The sun is shining, the birds are singing, the skies are blue, but instead of lazing in a hammock or going for a swim, you’re back at work – or maybe you didn’t get a break in the first place.
Many Kiwis are already feeling the effects of the ‘back-to-work blues’ and finding their stress-levels are rising.
That’s why the Mental Health Foundation is calling for New Zealand to make 2019 the year we take workplace stress seriously, and work together to address it.
To support this, the MHF has a new, free resource: Minimising and managing workplace stress.
A Mental Health Foundation survey found high workloads, poor work/life balance and stressful work are the top three causes of poor mental health at work.
Hence, MHF chief executive Shaun Robinson says improving mental health in the workplace is critically important.
“How we feel at work impacts not just our ability to work well, but our relationships with our colleagues, whanau, friends and communities.
“When our mental health is impacted by stress at work, the effects ripple out into our home and whanau lives and prevent us from flourishing.”
Shaun says the resource is designed to help workplaces tackle stress head-on, and includes information about how work impacts stress, how stress affects individuals and how we can work to minimise and manage stress.
“Not all stress is bad,” says Shaun. “It’s a normal and healthy response that motivates us to overcome challenges, focuses our energy and helps to improve performance.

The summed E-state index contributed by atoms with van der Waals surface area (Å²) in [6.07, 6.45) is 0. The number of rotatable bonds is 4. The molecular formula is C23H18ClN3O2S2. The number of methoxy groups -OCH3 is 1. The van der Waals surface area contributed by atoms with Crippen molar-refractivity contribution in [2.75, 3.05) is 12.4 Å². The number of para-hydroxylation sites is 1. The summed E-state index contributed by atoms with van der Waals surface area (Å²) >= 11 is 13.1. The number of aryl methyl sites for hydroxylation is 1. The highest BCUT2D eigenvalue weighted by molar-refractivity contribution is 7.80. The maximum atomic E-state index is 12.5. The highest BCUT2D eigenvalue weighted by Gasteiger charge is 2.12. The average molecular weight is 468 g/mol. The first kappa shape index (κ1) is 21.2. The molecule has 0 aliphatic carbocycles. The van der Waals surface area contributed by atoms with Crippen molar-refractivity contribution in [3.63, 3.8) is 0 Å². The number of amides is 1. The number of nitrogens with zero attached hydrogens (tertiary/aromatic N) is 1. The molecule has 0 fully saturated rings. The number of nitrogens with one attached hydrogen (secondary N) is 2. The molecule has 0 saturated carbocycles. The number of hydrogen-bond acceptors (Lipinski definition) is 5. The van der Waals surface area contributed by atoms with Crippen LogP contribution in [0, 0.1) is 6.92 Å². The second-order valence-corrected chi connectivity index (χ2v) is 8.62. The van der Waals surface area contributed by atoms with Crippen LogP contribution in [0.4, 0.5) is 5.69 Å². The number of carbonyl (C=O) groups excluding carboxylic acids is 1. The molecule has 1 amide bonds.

“Good stress doesn’t last for long and can feel exciting. Most importantly, good stress feels manageable.”
However, he says too many New Zealanders are experiencing high levels of distress, or bad stress.
“Bad stress causes anxiety and usually decreases our ability to perform well in our jobs. It feels horrible, and we feel that we can’t cope with it or overcome it.”
While a combination of personal and professional circumstances usually play a role in causing stress, workplaces are critical to helping to minimise and manage stress.
“Our resource is designed to encourage workplaces and their people to think of stress as a challenge we can resolve together,” says Shaun.
“It’s not just a matter of individuals taking responsibility to manage stress – although that is important – workplaces also need to step up and take proactive steps to support their people and keep them safe from the harmful effects of stress.”
Minimising and managing workplace stress is part of MHF’s suite of Working Well resources, which provide organisations with tools to create cultures that enhance and protect people’s mental health.
Shaun says good mental health leads to better engagement, reduced absenteeism and higher productivity, while also improving wellbeing, morale and job satisfaction.
Find the new guide at: www.mentalhealth.org.nz/home/our-work/category/44/working-well-guide-and-resources